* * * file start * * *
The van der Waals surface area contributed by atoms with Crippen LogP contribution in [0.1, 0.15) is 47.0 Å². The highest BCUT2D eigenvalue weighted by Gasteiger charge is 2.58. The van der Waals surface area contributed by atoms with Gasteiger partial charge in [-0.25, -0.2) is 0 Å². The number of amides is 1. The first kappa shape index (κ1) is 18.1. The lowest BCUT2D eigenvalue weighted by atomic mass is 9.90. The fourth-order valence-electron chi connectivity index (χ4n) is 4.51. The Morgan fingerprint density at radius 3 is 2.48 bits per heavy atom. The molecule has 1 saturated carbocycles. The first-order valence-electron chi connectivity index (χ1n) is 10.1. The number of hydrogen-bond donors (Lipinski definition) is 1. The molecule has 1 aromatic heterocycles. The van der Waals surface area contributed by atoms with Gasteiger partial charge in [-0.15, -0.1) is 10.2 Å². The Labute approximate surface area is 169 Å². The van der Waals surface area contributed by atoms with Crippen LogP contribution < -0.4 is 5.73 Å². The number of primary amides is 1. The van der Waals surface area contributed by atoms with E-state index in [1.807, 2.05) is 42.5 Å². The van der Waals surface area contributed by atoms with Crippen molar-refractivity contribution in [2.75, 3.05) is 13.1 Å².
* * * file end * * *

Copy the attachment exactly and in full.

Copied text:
The van der Waals surface area contributed by atoms with Crippen LogP contribution in [0.1, 0.15) is 47.0 Å². The highest BCUT2D eigenvalue weighted by Gasteiger charge is 2.58. The van der Waals surface area contributed by atoms with Gasteiger partial charge in [-0.25, -0.2) is 0 Å². The number of amides is 1. The first kappa shape index (κ1) is 18.1. The lowest BCUT2D eigenvalue weighted by atomic mass is 9.90. The fourth-order valence-electron chi connectivity index (χ4n) is 4.51. The Morgan fingerprint density at radius 3 is 2.48 bits per heavy atom. The molecule has 1 saturated carbocycles. The first-order valence-electron chi connectivity index (χ1n) is 10.1. The number of hydrogen-bond donors (Lipinski definition) is 1. The molecule has 1 aromatic heterocycles. The van der Waals surface area contributed by atoms with Gasteiger partial charge in [-0.15, -0.1) is 10.2 Å². The Labute approximate surface area is 169 Å². The van der Waals surface area contributed by atoms with Crippen LogP contribution < -0.4 is 5.73 Å². The number of primary amides is 1. The van der Waals surface area contributed by atoms with E-state index in [1.807, 2.05) is 42.5 Å². The van der Waals surface area contributed by atoms with Crippen molar-refractivity contribution in [2.75, 3.05) is 13.1 Å².